In Screen’s latest For Your Consideration screening series, writer/director Abner Benaim and star Ilse Salas discussed Panama Oscar submission Plaza Catedral.

Watch the interview above, which was hosted by Screen International contributing editor Nikki Baughan.

Writer/director Abner Benaim is part of the new vanguard of filmmaking in Panama. His 2008 feature Chance was the first Panama production in 60 years; his 2014 documentary Invasion was the country’s first ever Oscar submission and now his latest, Plaza Catedral, has been chosen as Panama’s official Oscar entry for 2022. 

“I just wanted to make films, and I happen to be from Panama,” said Benaim, acknowledging there are “challenges to make films in a country where there is no [filmmaking] tradition. But there’s also been a lot of goodwill toward the films.”

Plaza Catedral follows Alicia,  played by Mexican actress Ilse Salas, who is lost in her grief after the death of her six-year-old son, and forges an unlikely bond with troubled young street kid Chief, played by Fernando Javier De Casta. The film made it its debut at Guadalajara International Film Festival in October, where it won the MEXCAL awards for best actress and best actor, and has recently played in the International Film Festival of Panama, where it won the audience award.

'Plaza Catedral'

Source: Luminosity Entertainment

‘Plaza Catedral’

International sales are handled by Luminosity Entertainment and Gulfstream Pictures.

Its narrative of loss and redemption is made even more poignant given the fact that newcomer De Casta was shot and killed earlier this year. Benaim, who dedicated the film to De Casta’s memory, says that the young man — who the production found through video auditions and workshop sessions with local boys — was a natural talent. “There was also his charisma, his intelligence, his instinct.”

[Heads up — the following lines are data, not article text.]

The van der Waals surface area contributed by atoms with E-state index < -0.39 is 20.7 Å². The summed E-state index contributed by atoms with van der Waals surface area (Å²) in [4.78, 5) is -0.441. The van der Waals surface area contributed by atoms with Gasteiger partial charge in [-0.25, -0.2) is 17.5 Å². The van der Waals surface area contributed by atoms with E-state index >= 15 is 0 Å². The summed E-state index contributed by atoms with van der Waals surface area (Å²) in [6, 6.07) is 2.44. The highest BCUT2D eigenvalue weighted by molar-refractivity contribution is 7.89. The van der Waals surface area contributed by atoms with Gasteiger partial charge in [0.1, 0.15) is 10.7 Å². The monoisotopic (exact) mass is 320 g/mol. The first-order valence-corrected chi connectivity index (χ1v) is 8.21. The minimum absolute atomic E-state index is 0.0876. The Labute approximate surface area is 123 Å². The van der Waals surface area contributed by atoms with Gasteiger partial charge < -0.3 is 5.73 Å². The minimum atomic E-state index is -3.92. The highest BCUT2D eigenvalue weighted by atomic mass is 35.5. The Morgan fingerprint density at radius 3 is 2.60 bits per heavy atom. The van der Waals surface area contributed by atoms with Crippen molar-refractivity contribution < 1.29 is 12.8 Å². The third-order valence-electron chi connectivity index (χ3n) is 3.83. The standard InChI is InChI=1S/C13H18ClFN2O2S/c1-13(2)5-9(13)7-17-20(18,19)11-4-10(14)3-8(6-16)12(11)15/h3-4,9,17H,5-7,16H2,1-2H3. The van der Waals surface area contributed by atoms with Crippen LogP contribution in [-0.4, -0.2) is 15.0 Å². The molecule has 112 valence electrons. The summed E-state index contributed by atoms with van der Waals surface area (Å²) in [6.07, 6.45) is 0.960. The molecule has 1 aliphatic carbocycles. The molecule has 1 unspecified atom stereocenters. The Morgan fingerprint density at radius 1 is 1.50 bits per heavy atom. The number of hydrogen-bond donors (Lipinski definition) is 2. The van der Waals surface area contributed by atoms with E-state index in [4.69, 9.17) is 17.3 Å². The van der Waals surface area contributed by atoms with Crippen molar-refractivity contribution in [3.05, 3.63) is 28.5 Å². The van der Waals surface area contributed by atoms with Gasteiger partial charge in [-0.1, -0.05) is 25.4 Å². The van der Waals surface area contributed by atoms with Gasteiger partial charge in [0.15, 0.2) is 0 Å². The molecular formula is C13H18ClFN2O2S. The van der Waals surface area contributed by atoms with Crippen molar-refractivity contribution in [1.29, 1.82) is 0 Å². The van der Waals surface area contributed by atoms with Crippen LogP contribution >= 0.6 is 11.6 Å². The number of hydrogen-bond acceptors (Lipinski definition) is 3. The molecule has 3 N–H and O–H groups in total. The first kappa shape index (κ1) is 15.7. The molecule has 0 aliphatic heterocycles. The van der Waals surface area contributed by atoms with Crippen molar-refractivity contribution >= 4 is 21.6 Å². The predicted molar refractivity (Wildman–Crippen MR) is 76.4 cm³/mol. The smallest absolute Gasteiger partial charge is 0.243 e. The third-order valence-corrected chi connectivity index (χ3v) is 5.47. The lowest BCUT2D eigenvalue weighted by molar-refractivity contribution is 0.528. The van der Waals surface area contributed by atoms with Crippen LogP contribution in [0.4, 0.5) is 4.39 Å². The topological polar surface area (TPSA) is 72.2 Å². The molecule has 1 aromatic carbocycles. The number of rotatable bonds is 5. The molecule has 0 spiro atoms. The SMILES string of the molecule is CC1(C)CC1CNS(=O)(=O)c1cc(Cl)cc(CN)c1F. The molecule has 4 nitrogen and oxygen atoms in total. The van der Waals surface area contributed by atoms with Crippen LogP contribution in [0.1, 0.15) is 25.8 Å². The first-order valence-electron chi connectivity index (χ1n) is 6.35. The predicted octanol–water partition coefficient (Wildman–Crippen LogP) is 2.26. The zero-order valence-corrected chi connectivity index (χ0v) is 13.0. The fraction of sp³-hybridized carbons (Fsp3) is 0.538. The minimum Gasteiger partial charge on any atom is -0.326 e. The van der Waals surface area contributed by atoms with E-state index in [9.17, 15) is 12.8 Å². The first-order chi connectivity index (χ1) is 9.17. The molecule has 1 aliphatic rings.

For Salas, who travelled to Panama from Mexico to make the film based on the strength ofthe script, working alongside De Casta was a memorable experience. “I was deeply in love with the guy,” she said. “It was so interesting and joyful to play against him. He was very truthful, and I like those kinds of people.”

Salas also relished the challenge of playing a character that was so introspective, despite the traumas that have befallen her. “Alicia is dealing with that loneliness and a dark side. It was quite scary because, as an actor, you carry your characters and their soul. But I was sure I was in good hands!,” she said. 

“I had a feeling that I had to hold on to her almost all the time,” continued Salas, who also had to learn martial arts for the sequences in which Alicia does let herself go, physically at least. “When I was playing her, I always felt [a sense of] vertigo, without ever showing it.”

“We were worried about not really showing [the audience] anything,” added Benaim. “But I trust Ilse’s instincts very much, and when she kept everything inside [the character] I was always pleasantly surprised.”

Bemaim also explained that, despite Salas’ restrained performance, PlazaCatedral comes from a personal, emotional place. “I see it as something intimate, even though it’s not my own story. It’s based on feelings, moments in my life. I used to live in the same apartment where we shot the exteriors, the one overlooking the plaza, and there was a man who used to take care of cars, and we had conversations. 

I thought, ‘there’s something interesting going on here. [The film] was like a vessel to put in stories that I knew were compelling.”